Italy struggles for same-sex marriage law
Two men are sitting on a bench hugging each other, in Leicester Square. In front of them, a blonde and blue-eyed child is chasing pigeons. She smiles and shouts at the animals that fly away. One of the two men says to the child: “Come on, princess, it is getting late. We have got to come home.” She holds the hands of the two men and they all go home.
A scene like this is usual in London. Gay couples can go out freely, without the fear of rejection or prejudice. And they have rights. They can get married and have a family. From the UK to the USA, from France to Spain, gay marriages are now recognised as a right in the most civilised nations in the world.
Though Italy, a member of the G8 and one of the most important countries in the EU, is still lagging behind. Not only are gay people roughly discriminated in many cases, but also the State does not recognize any rights to them. They are not considered as a family. They cannot adopt children. They do not have the right of inheritance.
As Lorenzo Martini, a PR student at the University of Westminster, explained, being gay in Italy is tough. He also said what he thinks about the same-sex law in Italy and his experience in London.
What are the civil unions?
The families already exist. In Italy, there are about 16 million families, of which 7,513 are homosexual couples, according to the most recent statistics released by Istat (the official institute for data) in 2011. 7,513 families that the Italian State does not recognise. Istat also suggests that they could be even more.
In 2007, the government led by Prime Minister Romano Prodi tried to establish the civil partnerships for LGBT couples but the bill was greeted with criticism. As Prodi’s government ended with his resignation in early 2008, also the civil partnerships were set aside.
In the last few months, the Italian Parliament debated over the re-establishment of civil partnerships again, that will regularise the status of same-sex couples.
The bill, known as “Cirinnà” which is the name of the democrat MP who drew it up (see her on the tweet below), is being underway for two years and it is now discussed in the Senate, the Chamber of the Parliament where there is no a clear majority.
It sets up the civil unions. According to it, same-sex couples (as well as heterosexual ones) are now recognised as a nuclear family. Civil unions are a new institution that would safeguard all the thousands of couples in Italy that are not married.
The bill also envisages giving the chance for same-sex couples to adopt a child, only if one partner already has one. This right, contained in the Article 5, is known as “stepchild adoption” and it has been accepted with heavy criticism.
The Catholic members of the Parliament, even in the Democratic Party itself, are obstructing the bill in the Senate. They are concerned that the stepchild adoption may open the doors to the practice of surrogacy.
During last week, after an intense debate over some amendments to the Article 5, no majority came out and the vote was postponed, with the increasing discontent of the LGBT associations. It is a situation that reminds the bill through which Mr Cameron legalised the same-sex marriage in the UK in 2013.
The different points of view?
Daniele Viotti, a member of the European Parliament for the Democratic Party and activist for the right and equality of LGBT people, outlined the Italian situation: “The ruling class in our country has no courage, it is not able to think of a future. It is normal that a society is conservative but politics should not.”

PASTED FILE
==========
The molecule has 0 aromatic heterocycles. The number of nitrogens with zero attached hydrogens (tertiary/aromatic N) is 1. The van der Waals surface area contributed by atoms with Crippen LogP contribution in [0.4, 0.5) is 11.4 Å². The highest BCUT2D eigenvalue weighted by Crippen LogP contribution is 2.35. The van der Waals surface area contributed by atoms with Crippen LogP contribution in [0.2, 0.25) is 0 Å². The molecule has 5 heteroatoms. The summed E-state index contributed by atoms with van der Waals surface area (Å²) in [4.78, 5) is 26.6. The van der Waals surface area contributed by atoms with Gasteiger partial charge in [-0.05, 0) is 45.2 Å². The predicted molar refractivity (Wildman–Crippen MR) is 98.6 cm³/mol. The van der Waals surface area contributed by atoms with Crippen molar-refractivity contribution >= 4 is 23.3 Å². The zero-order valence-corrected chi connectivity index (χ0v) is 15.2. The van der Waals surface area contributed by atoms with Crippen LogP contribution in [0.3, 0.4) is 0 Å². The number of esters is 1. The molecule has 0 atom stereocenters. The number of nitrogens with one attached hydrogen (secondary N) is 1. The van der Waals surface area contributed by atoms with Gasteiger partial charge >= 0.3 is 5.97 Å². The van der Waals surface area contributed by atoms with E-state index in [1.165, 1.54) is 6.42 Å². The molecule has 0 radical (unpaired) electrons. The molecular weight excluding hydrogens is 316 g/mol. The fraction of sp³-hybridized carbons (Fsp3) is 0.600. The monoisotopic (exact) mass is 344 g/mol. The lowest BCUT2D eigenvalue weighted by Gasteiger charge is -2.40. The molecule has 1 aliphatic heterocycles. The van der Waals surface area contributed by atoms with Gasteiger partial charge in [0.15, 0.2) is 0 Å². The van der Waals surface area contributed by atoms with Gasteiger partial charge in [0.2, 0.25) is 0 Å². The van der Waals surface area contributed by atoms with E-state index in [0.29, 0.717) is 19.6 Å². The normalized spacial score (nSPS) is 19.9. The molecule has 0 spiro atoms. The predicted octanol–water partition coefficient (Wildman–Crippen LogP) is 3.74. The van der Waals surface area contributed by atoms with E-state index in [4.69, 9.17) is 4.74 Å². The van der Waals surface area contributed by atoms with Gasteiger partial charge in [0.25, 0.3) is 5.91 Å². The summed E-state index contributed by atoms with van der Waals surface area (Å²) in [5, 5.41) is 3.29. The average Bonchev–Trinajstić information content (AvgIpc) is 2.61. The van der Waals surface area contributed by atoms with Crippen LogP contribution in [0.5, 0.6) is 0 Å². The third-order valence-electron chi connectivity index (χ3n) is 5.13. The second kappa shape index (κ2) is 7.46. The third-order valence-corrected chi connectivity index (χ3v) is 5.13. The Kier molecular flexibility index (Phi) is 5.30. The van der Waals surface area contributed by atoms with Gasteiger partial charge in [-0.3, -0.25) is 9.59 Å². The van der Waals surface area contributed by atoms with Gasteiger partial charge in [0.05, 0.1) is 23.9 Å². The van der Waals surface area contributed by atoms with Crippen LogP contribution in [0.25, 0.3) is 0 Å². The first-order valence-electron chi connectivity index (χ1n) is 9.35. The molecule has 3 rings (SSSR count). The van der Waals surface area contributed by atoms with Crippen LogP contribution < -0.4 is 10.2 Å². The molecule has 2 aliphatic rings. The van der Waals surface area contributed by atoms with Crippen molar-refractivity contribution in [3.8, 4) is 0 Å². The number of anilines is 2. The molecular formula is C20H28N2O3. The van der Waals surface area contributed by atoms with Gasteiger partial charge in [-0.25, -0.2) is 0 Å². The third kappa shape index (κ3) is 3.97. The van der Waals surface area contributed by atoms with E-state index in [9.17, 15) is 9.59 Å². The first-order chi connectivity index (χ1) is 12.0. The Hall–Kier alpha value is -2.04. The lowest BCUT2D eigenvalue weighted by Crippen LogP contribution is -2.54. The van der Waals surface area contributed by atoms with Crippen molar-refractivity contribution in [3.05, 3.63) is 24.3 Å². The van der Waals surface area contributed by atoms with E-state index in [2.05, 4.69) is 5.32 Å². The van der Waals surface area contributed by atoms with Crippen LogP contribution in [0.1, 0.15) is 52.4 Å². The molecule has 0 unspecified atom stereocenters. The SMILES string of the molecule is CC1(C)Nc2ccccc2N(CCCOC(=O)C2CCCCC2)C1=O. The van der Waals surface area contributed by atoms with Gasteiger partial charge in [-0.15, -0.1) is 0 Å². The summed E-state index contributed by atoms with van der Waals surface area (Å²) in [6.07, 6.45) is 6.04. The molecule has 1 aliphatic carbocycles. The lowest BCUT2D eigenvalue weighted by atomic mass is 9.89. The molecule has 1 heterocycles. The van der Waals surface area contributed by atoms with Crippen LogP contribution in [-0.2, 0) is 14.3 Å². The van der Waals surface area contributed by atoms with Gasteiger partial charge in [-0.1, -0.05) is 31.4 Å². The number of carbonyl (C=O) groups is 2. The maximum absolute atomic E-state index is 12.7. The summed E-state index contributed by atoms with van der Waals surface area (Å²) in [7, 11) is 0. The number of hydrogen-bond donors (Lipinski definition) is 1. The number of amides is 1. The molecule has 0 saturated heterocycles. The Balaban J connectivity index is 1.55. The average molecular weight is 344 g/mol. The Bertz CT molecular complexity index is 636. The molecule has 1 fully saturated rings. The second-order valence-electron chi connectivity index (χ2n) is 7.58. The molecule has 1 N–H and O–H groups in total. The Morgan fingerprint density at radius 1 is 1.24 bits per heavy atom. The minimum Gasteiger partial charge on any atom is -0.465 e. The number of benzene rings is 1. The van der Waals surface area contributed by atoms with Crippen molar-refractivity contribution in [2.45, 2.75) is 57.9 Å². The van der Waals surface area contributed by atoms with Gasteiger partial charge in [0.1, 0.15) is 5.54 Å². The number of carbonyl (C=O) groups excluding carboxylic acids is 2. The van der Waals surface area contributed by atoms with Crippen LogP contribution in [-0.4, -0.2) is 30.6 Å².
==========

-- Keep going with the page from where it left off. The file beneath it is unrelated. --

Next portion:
He went on: “Politics cannot be based on polls, but on values and perspectives, otherwise we will never make it through. The bill must pass without changes”
Mr Viotti is also clear when it comes to the stepchild adoption. He affirmed: “Those who are against the bill use the stepchild adoption to scare the moderates. Paradoxically, they can deny us the marriage but not the possibility of adoption that already exists. The family is a concept: there is no natural family. Family clusters around love.”
Massimo Gandolfini, promoter of the committee “Difendiamo i nostri bambini” (Defend our children), attacks the bill. He said: “This law is unacceptable. It should be stopped and reviewed. They are trying to change the human sociology but the only family is the one recognized in the article 29 of our Constitution: the Republic recognizes the rights of the family as a natural society based on the marriage.”
He added: “It is a distortion when we compare the family to a civil union. Besides, stepchild adoption will legalise the surrogacy. A gay couple can go to another country, buy a child, come back and settle down as a family. But we are clear: we want that our children grow up thinking the only family is the one made up of a mother and a father.”
What is the future?
As the debates embittered, the LGBT associations took to the streets in 100 cities to push the Parliament to approve the bill on 23 January. Instead, the committees against the civil unions responded with a manifestation called Family Day at the Circo Massimo in Rome, on 30 January.
On the above picture, the manifestation for the LGBT rights in Piazza della Scala, Milano. In tweet below, the thousands of participants at Family Day in Rome.
While the bill is blocked in the Senate, Mr Viotti explains the next step: “We need to have a set of rules that guarantees the rights to same sex couples. We do not have the majority so we have to vote with those who want. We bite the bullet. And we hold our noses.”
If the Cirinnà will pass, Italy will exceed the level of the other most developed countries in terms of civil rights. 7513 already existing families are waiting for a regularisation.
Published on WestminsterWorld on 21 February 2016